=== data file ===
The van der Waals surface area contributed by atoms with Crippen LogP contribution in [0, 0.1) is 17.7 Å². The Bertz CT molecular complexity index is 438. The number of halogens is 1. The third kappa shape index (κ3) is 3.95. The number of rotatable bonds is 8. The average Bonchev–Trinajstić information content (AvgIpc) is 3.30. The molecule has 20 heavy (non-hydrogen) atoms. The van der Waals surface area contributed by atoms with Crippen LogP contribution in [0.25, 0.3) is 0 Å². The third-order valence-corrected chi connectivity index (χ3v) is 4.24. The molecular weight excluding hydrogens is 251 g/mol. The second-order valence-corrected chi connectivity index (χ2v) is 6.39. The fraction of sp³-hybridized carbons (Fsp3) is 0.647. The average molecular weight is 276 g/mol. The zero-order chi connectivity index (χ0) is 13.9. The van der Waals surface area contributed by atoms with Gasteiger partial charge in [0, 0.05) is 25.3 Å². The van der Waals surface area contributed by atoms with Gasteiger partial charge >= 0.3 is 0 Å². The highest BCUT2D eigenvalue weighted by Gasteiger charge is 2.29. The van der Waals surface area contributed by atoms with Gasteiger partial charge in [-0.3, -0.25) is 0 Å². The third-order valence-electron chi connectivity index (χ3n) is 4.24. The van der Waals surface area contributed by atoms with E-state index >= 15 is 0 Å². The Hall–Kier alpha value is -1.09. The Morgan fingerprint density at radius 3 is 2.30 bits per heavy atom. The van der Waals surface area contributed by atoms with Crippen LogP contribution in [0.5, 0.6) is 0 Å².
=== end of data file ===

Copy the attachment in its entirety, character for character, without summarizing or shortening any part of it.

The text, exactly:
The van der Waals surface area contributed by atoms with Crippen LogP contribution in [0, 0.1) is 17.7 Å². The Bertz CT molecular complexity index is 438. The number of halogens is 1. The third kappa shape index (κ3) is 3.95. The number of rotatable bonds is 8. The average Bonchev–Trinajstić information content (AvgIpc) is 3.30. The molecule has 20 heavy (non-hydrogen) atoms. The van der Waals surface area contributed by atoms with Crippen LogP contribution in [0.25, 0.3) is 0 Å². The third-order valence-corrected chi connectivity index (χ3v) is 4.24. The molecular weight excluding hydrogens is 251 g/mol. The second-order valence-corrected chi connectivity index (χ2v) is 6.39. The fraction of sp³-hybridized carbons (Fsp3) is 0.647. The average molecular weight is 276 g/mol. The zero-order chi connectivity index (χ0) is 13.9. The van der Waals surface area contributed by atoms with Gasteiger partial charge in [0, 0.05) is 25.3 Å². The van der Waals surface area contributed by atoms with Gasteiger partial charge >= 0.3 is 0 Å². The highest BCUT2D eigenvalue weighted by Gasteiger charge is 2.29. The van der Waals surface area contributed by atoms with Gasteiger partial charge in [-0.3, -0.25) is 0 Å². The third-order valence-electron chi connectivity index (χ3n) is 4.24. The van der Waals surface area contributed by atoms with E-state index >= 15 is 0 Å². The Hall–Kier alpha value is -1.09. The Morgan fingerprint density at radius 3 is 2.30 bits per heavy atom. The van der Waals surface area contributed by atoms with Crippen LogP contribution in [0.5, 0.6) is 0 Å².